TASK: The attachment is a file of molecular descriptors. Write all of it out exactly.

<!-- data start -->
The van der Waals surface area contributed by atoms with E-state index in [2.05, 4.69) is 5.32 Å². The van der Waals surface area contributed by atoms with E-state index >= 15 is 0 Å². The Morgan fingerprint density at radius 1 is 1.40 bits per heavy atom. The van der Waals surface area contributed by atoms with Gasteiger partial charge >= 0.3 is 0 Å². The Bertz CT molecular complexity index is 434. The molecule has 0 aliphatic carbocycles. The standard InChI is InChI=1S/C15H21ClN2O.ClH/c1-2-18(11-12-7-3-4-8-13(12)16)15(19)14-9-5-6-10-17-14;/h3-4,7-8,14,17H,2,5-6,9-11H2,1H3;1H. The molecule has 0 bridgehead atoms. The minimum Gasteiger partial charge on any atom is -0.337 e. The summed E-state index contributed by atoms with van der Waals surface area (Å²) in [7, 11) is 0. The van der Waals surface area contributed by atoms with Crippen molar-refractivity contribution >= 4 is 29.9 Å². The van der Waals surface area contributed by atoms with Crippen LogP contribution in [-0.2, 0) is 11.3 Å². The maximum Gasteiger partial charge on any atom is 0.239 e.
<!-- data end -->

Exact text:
The van der Waals surface area contributed by atoms with E-state index in [2.05, 4.69) is 5.32 Å². The van der Waals surface area contributed by atoms with E-state index >= 15 is 0 Å². The Morgan fingerprint density at radius 1 is 1.40 bits per heavy atom. The van der Waals surface area contributed by atoms with Gasteiger partial charge >= 0.3 is 0 Å². The Bertz CT molecular complexity index is 434. The molecule has 0 aliphatic carbocycles. The standard InChI is InChI=1S/C15H21ClN2O.ClH/c1-2-18(11-12-7-3-4-8-13(12)16)15(19)14-9-5-6-10-17-14;/h3-4,7-8,14,17H,2,5-6,9-11H2,1H3;1H. The molecule has 0 bridgehead atoms. The minimum Gasteiger partial charge on any atom is -0.337 e. The summed E-state index contributed by atoms with van der Waals surface area (Å²) in [7, 11) is 0. The van der Waals surface area contributed by atoms with Crippen molar-refractivity contribution >= 4 is 29.9 Å². The van der Waals surface area contributed by atoms with Crippen LogP contribution in [-0.2, 0) is 11.3 Å². The maximum Gasteiger partial charge on any atom is 0.239 e.